Similarly, lending practices – or investment practices in the case of CLOs – are assessed through a second part of the questionnaire. It includes up to 25 questions covering seven topics: origination practices regarding individual customers, SMEs / corporations / selfemployed where applicable, servicing, late arrears/borrower management, complaints handling, ESG data and reporting, and ESG integration issues. The two parts of the questionnaire are used to evaluate the ESG assessment of the originator.

For securitisations backed by real estate, the ESG assessment is driven by the environment pillar by comparing the energy efficiency of the buildings.

ESG assessment of collateral

Collateral assessmentis performed in accordance with its nature. For securitisations backed by real estate (e.g., RMBS and commercial mortgage-backed securities, CMBS), the ESG assessment is driven by the environment pillar by comparing the energy efficiency of the buildings: EPC for residential properties, Building Research Establishment Environmental Assessment Method (BREEAM) and Leadership in Energy and Environmental Design (LEED) certifications for commercial properties. The social dimension is assessed through the specific origination criteria which may have been applied to the pool. Social lending is assessed positively, but subprime and nonconforming assets are excluded.

For securitisations backed by car loans and leases, the environmental pillar is also key. It is assessed by comparing the share of hybrid and electric vehicles in the securitised pool against the corresponding share in the European market. To account for the development of these vehicles and their increasing share in Europe, the years of production are distinguished.

For consumer loans and credit card pools, which are widespread and include low-income households, the social dimension is relevant. The quality of the pool is defined by comparing the income structure of borrowers included in the pool with the overall income structure of the country. A higher share of low-income borrowers in the pool than in the country as a whole should provide more financial support to these households and may lead to a better social rating for the pool. However, such a favourable assessment is conditioned by the exclusion of predatory lending practices. These practices are detected through a lending practices questionnaire and the verification that the highest interest rate paid on the loans is not excessive. An overall ESG rating is obtained by combining both originator and collateral analysis. Similarly to other credit bonds, a seven-level scale summarises the security’s ESG quality. The average portfolio rating is calculated as a weighted average of these synthetic ratings. This methodology can be applied to a benchmark for comparison to implement and monitor a ‘beat the benchmark’ ESG process.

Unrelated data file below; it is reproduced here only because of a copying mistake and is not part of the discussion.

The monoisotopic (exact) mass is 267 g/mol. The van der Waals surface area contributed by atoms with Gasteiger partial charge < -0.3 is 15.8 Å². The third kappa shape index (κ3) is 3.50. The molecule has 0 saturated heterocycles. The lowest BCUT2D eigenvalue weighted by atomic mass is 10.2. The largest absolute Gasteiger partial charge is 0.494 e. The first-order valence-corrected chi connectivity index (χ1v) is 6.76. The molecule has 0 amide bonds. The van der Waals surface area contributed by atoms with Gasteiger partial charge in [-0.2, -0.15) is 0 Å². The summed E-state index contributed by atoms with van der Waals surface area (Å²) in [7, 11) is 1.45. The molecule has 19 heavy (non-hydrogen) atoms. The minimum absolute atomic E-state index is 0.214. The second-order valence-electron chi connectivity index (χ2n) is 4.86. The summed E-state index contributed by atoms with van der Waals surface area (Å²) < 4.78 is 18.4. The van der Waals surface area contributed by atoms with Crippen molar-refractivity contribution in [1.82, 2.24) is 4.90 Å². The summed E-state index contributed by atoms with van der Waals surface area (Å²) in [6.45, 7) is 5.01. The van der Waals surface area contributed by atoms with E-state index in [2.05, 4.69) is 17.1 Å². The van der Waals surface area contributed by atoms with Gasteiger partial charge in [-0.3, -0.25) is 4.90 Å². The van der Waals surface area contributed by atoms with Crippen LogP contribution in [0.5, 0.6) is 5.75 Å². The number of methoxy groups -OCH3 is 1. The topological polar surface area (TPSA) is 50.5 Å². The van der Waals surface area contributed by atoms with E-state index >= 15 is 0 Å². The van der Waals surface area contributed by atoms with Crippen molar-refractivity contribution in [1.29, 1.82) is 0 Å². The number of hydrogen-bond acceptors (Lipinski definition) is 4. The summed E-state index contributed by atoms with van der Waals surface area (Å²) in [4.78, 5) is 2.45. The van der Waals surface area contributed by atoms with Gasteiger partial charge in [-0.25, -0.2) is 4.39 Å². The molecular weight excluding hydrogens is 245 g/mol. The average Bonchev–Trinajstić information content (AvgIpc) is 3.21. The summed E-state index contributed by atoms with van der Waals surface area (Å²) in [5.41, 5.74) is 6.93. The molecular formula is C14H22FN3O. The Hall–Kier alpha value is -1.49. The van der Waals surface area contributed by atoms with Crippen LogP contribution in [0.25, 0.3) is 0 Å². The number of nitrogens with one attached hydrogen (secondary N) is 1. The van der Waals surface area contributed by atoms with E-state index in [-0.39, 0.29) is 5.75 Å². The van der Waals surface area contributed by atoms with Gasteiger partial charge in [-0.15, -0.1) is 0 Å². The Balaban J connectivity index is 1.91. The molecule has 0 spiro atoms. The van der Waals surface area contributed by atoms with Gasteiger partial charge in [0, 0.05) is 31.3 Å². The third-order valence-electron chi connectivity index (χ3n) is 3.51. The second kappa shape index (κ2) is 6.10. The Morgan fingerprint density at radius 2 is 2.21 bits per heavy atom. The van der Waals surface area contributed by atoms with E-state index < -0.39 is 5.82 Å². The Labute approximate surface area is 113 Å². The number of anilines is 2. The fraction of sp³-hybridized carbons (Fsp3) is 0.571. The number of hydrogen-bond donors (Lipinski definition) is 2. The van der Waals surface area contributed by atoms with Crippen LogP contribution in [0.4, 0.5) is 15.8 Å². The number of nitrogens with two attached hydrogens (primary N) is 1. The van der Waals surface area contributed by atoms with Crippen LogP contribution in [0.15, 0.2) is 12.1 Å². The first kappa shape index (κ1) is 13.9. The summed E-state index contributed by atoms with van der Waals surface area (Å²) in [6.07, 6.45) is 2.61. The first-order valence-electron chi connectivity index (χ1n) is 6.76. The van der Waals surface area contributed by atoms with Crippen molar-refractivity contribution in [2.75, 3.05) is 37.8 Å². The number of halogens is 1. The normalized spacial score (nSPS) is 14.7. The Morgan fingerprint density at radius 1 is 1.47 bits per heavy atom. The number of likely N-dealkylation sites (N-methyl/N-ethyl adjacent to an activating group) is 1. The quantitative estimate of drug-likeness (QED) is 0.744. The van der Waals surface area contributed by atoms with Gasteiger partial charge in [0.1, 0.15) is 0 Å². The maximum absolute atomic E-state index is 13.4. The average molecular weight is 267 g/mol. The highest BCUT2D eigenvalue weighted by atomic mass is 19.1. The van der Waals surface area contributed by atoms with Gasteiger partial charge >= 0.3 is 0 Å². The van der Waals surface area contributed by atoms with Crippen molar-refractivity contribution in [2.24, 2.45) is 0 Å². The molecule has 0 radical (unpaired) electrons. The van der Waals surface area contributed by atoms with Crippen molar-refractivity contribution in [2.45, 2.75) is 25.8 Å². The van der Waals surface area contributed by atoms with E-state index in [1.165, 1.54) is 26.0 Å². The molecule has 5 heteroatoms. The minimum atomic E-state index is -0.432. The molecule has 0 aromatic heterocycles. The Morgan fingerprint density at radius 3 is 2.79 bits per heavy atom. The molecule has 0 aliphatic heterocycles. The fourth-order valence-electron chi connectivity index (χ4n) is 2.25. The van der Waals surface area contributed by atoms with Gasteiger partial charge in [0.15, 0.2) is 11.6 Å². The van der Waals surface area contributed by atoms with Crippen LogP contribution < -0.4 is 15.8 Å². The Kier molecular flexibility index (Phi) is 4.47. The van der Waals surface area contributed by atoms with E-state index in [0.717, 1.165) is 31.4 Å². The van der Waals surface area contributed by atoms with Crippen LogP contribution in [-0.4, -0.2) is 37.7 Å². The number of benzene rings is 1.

Responsible investing was the starting point for our investment policy, accompanying its evolution in the asset management industry from a risk-only dimension to form an integral part of an asset management’s fiduciary duties. As shown, the journey of ESG integration into fixed-income portfolios has been a long one and much still needs to be done, as it remains at the initial stage for the asset management industry as a whole.